News: The Ponmocup botnet has around 1m computers under its control.
Researchers at Fox IT have detailed a massive botnet that has over the course of its existence infected 15 million machines since 2009.
The Ponmocup botnet had control of 2.4m devices when it was at its peak in July 2011, and remains one of the largest active botnets, with around 1m machines under its command.
The researchers describe Ponmocup as "one of the most successful botnets of the past decade, in terms of spread and persistence." They say its infrastructure is "complex, distributed, and extensive, with servers for dedicated tasks."
It is thought the botnet is being constantly developed, with the researchers unearthing 25 unique plug-ins and 4000 variants.
Ponmocup is hard to detect because it uses anti-analysis techniques, for example heuristic checks for network and host-based analysis tools, debuggers and virtualised environments.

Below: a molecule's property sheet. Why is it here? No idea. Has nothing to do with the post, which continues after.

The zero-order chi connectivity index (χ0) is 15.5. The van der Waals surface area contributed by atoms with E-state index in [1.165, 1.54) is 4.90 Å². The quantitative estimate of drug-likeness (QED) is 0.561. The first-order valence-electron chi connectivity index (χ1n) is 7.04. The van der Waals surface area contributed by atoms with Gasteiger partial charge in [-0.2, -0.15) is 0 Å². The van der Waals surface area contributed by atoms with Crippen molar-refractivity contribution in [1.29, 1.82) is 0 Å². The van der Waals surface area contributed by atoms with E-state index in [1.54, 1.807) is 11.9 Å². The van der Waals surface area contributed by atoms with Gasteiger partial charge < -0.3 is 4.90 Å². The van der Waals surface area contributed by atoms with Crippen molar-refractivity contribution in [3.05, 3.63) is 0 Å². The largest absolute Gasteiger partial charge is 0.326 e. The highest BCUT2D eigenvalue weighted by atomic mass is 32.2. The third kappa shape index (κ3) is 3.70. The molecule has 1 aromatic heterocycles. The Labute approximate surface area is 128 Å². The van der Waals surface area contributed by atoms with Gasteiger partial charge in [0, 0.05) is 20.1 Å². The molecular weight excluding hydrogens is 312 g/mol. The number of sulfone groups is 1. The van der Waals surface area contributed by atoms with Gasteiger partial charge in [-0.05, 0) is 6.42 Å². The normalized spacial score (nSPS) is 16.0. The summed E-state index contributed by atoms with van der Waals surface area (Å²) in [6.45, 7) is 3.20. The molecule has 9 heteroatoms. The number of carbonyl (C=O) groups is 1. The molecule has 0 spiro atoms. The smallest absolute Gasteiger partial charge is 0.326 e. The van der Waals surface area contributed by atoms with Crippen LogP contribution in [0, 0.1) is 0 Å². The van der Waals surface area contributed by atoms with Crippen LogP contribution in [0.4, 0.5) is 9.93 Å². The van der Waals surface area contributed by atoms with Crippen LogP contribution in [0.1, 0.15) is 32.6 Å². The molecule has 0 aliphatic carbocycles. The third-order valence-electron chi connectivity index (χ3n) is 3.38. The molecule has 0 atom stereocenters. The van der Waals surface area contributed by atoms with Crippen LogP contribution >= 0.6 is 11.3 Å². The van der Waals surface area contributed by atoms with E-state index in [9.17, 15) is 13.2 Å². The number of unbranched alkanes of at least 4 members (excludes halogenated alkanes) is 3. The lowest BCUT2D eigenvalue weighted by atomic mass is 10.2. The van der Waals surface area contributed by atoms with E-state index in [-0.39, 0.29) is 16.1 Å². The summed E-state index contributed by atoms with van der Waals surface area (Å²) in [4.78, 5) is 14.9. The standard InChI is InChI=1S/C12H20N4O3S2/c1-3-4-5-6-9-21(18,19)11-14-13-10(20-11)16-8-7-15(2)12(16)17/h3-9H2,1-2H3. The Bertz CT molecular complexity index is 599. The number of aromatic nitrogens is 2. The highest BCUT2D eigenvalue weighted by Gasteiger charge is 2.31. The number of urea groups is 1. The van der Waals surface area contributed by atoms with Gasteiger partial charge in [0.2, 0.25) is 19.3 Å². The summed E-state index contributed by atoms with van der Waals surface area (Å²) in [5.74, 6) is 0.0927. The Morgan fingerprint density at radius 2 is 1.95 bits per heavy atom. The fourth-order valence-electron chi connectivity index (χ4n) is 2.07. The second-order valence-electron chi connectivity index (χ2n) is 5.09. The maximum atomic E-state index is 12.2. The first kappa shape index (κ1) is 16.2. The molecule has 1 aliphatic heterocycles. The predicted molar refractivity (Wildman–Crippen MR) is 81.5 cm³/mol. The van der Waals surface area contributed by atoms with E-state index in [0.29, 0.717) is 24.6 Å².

If anti-analysis checkers flags up an attempt to analyse the malware, a fake payload is delivered, which injects adverts and is easy to remove. That fake payload disguises the delivery of a much more serious one.
It is thought that that the people behind Ponmocup are likely to be both Russian speaking and of Russian origin, because the instructions that are distributed to business partners and affiliates are written in Russian. Addtionally, it historically did not infect systems in certain post-Soviet countries.